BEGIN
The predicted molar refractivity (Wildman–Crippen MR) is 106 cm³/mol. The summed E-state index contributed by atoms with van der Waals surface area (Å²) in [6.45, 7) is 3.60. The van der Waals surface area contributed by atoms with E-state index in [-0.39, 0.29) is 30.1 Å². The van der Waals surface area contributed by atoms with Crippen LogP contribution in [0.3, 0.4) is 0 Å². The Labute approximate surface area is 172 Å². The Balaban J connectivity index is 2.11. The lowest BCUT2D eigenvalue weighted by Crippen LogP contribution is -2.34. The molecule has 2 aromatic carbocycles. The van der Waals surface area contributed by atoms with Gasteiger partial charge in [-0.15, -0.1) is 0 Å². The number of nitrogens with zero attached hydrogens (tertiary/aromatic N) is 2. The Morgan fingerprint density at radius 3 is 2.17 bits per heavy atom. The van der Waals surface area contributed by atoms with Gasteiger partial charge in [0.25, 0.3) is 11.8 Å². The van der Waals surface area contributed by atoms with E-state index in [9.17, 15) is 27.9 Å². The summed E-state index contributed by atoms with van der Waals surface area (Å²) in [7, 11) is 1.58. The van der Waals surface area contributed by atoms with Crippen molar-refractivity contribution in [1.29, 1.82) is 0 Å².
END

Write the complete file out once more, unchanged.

The predicted molar refractivity (Wildman–Crippen MR) is 106 cm³/mol. The summed E-state index contributed by atoms with van der Waals surface area (Å²) in [6.45, 7) is 3.60. The van der Waals surface area contributed by atoms with E-state index in [-0.39, 0.29) is 30.1 Å². The van der Waals surface area contributed by atoms with Crippen LogP contribution in [0.3, 0.4) is 0 Å². The Labute approximate surface area is 172 Å². The Balaban J connectivity index is 2.11. The lowest BCUT2D eigenvalue weighted by Crippen LogP contribution is -2.34. The molecule has 2 aromatic carbocycles. The van der Waals surface area contributed by atoms with Gasteiger partial charge in [-0.15, -0.1) is 0 Å². The number of nitrogens with zero attached hydrogens (tertiary/aromatic N) is 2. The Morgan fingerprint density at radius 3 is 2.17 bits per heavy atom. The van der Waals surface area contributed by atoms with Gasteiger partial charge in [0.25, 0.3) is 11.8 Å². The van der Waals surface area contributed by atoms with E-state index in [9.17, 15) is 27.9 Å². The summed E-state index contributed by atoms with van der Waals surface area (Å²) in [7, 11) is 1.58. The van der Waals surface area contributed by atoms with Crippen molar-refractivity contribution in [1.29, 1.82) is 0 Å².